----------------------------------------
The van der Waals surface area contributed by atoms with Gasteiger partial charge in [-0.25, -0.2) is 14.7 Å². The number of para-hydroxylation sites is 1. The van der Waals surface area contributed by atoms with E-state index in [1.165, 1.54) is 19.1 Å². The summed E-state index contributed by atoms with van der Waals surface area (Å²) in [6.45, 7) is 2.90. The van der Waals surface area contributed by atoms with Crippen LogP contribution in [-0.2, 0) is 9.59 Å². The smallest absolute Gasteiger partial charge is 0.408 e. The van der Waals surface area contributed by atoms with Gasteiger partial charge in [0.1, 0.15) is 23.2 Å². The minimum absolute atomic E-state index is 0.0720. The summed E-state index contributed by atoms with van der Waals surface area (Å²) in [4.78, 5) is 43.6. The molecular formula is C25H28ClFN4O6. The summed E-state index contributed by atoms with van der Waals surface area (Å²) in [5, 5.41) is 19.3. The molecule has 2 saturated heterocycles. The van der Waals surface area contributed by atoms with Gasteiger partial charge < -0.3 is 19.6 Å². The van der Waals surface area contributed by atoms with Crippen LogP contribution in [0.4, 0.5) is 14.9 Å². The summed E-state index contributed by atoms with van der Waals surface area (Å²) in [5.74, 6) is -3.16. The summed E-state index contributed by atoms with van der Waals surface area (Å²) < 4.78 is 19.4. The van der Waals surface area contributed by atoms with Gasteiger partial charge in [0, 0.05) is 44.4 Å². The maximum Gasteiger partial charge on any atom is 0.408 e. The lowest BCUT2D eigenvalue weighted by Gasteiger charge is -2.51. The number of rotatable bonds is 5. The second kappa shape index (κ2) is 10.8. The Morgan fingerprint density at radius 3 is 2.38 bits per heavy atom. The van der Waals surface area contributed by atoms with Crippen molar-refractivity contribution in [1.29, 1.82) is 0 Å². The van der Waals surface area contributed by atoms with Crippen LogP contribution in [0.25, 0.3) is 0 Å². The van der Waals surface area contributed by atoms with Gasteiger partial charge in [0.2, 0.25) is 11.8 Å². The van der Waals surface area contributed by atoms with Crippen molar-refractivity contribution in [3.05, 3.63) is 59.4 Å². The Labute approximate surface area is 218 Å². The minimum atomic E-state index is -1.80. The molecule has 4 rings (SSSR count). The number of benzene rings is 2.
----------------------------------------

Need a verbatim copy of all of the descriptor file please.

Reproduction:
The van der Waals surface area contributed by atoms with Gasteiger partial charge in [-0.25, -0.2) is 14.7 Å². The number of para-hydroxylation sites is 1. The van der Waals surface area contributed by atoms with E-state index in [1.165, 1.54) is 19.1 Å². The summed E-state index contributed by atoms with van der Waals surface area (Å²) in [6.45, 7) is 2.90. The van der Waals surface area contributed by atoms with Crippen LogP contribution in [-0.2, 0) is 9.59 Å². The smallest absolute Gasteiger partial charge is 0.408 e. The van der Waals surface area contributed by atoms with Gasteiger partial charge in [0.1, 0.15) is 23.2 Å². The minimum absolute atomic E-state index is 0.0720. The summed E-state index contributed by atoms with van der Waals surface area (Å²) in [4.78, 5) is 43.6. The molecular formula is C25H28ClFN4O6. The summed E-state index contributed by atoms with van der Waals surface area (Å²) in [5, 5.41) is 19.3. The molecule has 2 saturated heterocycles. The van der Waals surface area contributed by atoms with Gasteiger partial charge < -0.3 is 19.6 Å². The van der Waals surface area contributed by atoms with Crippen LogP contribution in [0.4, 0.5) is 14.9 Å². The summed E-state index contributed by atoms with van der Waals surface area (Å²) in [5.74, 6) is -3.16. The summed E-state index contributed by atoms with van der Waals surface area (Å²) < 4.78 is 19.4. The van der Waals surface area contributed by atoms with Gasteiger partial charge in [0, 0.05) is 44.4 Å². The maximum Gasteiger partial charge on any atom is 0.408 e. The lowest BCUT2D eigenvalue weighted by Gasteiger charge is -2.51. The number of rotatable bonds is 5. The second kappa shape index (κ2) is 10.8. The Morgan fingerprint density at radius 3 is 2.38 bits per heavy atom. The van der Waals surface area contributed by atoms with Crippen molar-refractivity contribution in [1.29, 1.82) is 0 Å². The van der Waals surface area contributed by atoms with Crippen LogP contribution in [0.25, 0.3) is 0 Å². The van der Waals surface area contributed by atoms with Gasteiger partial charge in [0.2, 0.25) is 11.8 Å². The van der Waals surface area contributed by atoms with Crippen molar-refractivity contribution in [3.05, 3.63) is 59.4 Å². The Labute approximate surface area is 218 Å². The minimum atomic E-state index is -1.80. The molecule has 4 rings (SSSR count). The number of benzene rings is 2.